Moral of story, lessons learned: get all of your rest and goofing off in the day before you leave. No running around. Everything should be half-packed and five minutes away from being tossed into the van. Wake early, leave early. TAKE THOSE BREAKS. Whatever time you think you’re saving plowing on for another half-hour to an hour will be frittered away in recovery and then some when you’re trying to sleep.

The next time I do this, it’s because we’re moving. I’ve clearly aged out of these cross-country epics.
I forget where this rest area is. I include this photo to show that, once you get past Salina and the Smoky Hills region, the Flint Hills to the east are actually rather pretty.

Oak Grove, Missouri, from the gas station where we were filling up. I figured we only had an hour more to drive to Columbia, so why not push on? If I’d been thinking I would have IMMEDIATELY found a hotel and settled in for the evening. I could have gotten up early and easily made up for that hour. As it turned out, it was a stressful hour and one-half until Columbia, and we lost several hours for my stubbornness.

When the sun starts going down—not already setting, as here—start looking for a place to make camp.
This photo was taken on July 1, which means it was already 9 p.m.

Thursday, August 01, 2013

A Shameless Plug with Benefits

So many zombie apocalypse novels! What makes BLEEDING KANSAS different? 

Says one reviewer: “The main protagonist is not some highly trained and uber-prepared former military special operator or martial arts specialist; instead, he’s just an ordinary Angry White Guy who rises to extraordinary circumstances.... He’s a politically incorrect smart-ass who doesn’t have much use for most of the human race, and less use for the zombies, but he does occasionally think of them (the zombies) and describe them with surprising sensitivity.”

Says another reviewer: “Bleeding Kansas is sadistically, irreverently funny while also delivering the nail-biting action I personally love in my bedtime reading. I snorted my way through this entire story and marveled several times to anybody that would listen about how much fun it was to read.”

If only I could have a thousand more readers who get me like these two did!

That was the shameless plug. Now for the benefits.

Most novels don’t have chapter titles. I don’t know why this is, nor am I particularly interested in the reasons. It’s a fashion, and as soon as a popular novel with chapter titles breaks big, I’m sure that will become the fashion. It simply hasn’t happened yet.

For my part, I find it easier to write a chapter if the chapter has a name. When I was serializing Bleeding Kansas on this blog earlier this year, the writing, the action, everything about the book came alive if I thought of it as an old suspense/action serial from the old days when you saw them in the movie theater.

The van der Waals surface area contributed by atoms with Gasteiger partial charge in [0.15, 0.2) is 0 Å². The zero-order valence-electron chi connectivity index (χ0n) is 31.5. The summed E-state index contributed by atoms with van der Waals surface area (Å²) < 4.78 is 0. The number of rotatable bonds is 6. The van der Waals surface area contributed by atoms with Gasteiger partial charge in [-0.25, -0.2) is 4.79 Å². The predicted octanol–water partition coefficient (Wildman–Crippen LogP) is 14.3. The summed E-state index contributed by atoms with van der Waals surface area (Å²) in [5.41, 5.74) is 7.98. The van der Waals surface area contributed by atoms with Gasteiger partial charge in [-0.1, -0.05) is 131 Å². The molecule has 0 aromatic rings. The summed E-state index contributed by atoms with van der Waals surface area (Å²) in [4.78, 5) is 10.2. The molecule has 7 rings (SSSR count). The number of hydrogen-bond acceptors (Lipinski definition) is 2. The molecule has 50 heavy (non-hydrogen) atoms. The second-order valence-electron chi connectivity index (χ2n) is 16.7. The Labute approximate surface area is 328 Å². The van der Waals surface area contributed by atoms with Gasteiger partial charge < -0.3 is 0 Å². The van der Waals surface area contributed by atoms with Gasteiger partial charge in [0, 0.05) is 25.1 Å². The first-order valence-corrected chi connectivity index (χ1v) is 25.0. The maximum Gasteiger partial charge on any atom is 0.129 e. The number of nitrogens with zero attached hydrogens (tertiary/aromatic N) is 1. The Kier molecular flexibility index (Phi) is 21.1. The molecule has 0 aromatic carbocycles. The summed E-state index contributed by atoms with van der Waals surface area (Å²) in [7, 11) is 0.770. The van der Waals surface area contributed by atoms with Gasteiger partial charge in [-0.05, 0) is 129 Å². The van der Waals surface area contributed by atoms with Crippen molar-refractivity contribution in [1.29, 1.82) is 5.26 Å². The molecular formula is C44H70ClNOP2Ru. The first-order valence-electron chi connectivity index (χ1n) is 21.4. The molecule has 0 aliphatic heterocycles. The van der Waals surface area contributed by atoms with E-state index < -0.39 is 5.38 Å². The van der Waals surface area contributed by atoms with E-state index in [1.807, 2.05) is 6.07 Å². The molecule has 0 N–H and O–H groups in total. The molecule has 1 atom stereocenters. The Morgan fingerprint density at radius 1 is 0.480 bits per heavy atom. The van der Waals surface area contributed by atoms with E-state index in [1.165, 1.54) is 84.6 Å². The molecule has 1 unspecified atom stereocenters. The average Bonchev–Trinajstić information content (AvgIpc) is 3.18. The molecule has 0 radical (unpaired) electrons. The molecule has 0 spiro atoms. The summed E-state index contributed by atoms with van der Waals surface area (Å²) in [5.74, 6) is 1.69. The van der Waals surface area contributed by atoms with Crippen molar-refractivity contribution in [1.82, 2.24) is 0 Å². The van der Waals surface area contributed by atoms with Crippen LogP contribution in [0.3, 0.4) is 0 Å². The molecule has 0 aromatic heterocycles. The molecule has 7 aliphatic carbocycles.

All of the serial chapters had titles. At the end of the cliffhanger, you saw something like “NEXT: A Date with DEATH!” I didn’t take this to the full extreme (for instance, not all of my chapters had cliffhangers). But it did raise the fun and excitement of its writing to such a degree that I think the book came out much better for it. When Severed Press took Bleeding Kansas under contract, I was up to Chapter 17: Good Morning, Mr. Whitman. Mr. Whitman became Mr. Grace, the chapters were taken down, but I had eight more chapters to write. 

And every one of those had titles. There was no getting around it. Even if they were “working” titles that changed over time, they still had to have that focus. It was the only way to get them written.

So, for the benefit of those who have already purchased Bleeding Kansas, I have a blog-only bonus: the titles to the 25 chapters in the book. They are as follows:

1. Matters of Life and Death

2. Back from the Might as Well Be Dead

3. Life Takes a Sick Day

4. Other Lives, Other Deaths

5. Gone to Ground

6. Pear-Shaped World

7. In the Night Kitchen

8. Escape into Death!

9. Runway of the Damned

10. Flight

11. Awakenings

12. Tricked into Life

13. A Revelation, and Intervention, and Fates Worse Than Death

14. Up a Steep and Narrow Ladder

15. Dinner with Devils

16. How to Get Laid in the Apocalypse Without Really Trying

17. Good Morning, Mr. Grace

18. Back in the Saddle

19. The Dead People of Walmart

20. The Dead Silencer Emergent

21. The Battle of Oak Blossom Lane

22. Pre-Battle in the Barrio

23. Heavy Machinery and High Explosives

24. The Queen of Hell

25. Out of the Crazy, Into the Storm

And there you have it. You can come up with your own titles if you like. If I had that kind of commenting traffic, I’d make a contest of it. Feel free to drop me a line with your own ideas if you’re so inclined.

Meanwhile, I have chapter titles I need to come up with for Grace Among the Dead. It’s what keeps this job interesting, and the books fun, for me and you. You’re welcome!